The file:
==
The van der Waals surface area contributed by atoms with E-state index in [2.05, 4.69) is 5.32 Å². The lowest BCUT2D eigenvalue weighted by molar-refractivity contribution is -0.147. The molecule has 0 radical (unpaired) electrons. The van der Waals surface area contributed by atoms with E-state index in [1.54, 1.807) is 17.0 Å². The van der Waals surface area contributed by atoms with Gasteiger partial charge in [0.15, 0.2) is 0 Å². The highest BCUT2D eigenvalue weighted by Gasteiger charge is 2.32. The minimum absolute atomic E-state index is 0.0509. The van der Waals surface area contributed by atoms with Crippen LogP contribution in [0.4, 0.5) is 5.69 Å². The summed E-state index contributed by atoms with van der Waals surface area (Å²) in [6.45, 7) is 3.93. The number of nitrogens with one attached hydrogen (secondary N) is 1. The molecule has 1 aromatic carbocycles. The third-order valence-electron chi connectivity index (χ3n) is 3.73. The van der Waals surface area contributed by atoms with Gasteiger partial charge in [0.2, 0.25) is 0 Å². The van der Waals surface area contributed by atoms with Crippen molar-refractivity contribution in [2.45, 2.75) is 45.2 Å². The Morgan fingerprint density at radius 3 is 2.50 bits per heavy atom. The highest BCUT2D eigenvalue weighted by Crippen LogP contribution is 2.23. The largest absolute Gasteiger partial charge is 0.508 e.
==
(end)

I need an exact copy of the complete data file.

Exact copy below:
The van der Waals surface area contributed by atoms with E-state index in [2.05, 4.69) is 5.32 Å². The lowest BCUT2D eigenvalue weighted by molar-refractivity contribution is -0.147. The molecule has 0 radical (unpaired) electrons. The van der Waals surface area contributed by atoms with E-state index in [1.54, 1.807) is 17.0 Å². The van der Waals surface area contributed by atoms with Gasteiger partial charge in [0.15, 0.2) is 0 Å². The highest BCUT2D eigenvalue weighted by Gasteiger charge is 2.32. The minimum absolute atomic E-state index is 0.0509. The van der Waals surface area contributed by atoms with Crippen LogP contribution in [0.4, 0.5) is 5.69 Å². The summed E-state index contributed by atoms with van der Waals surface area (Å²) in [6.45, 7) is 3.93. The number of nitrogens with one attached hydrogen (secondary N) is 1. The molecule has 1 aromatic carbocycles. The third-order valence-electron chi connectivity index (χ3n) is 3.73. The van der Waals surface area contributed by atoms with Gasteiger partial charge in [0.2, 0.25) is 0 Å². The van der Waals surface area contributed by atoms with Crippen molar-refractivity contribution in [2.45, 2.75) is 45.2 Å². The Morgan fingerprint density at radius 3 is 2.50 bits per heavy atom. The highest BCUT2D eigenvalue weighted by Crippen LogP contribution is 2.23. The largest absolute Gasteiger partial charge is 0.508 e.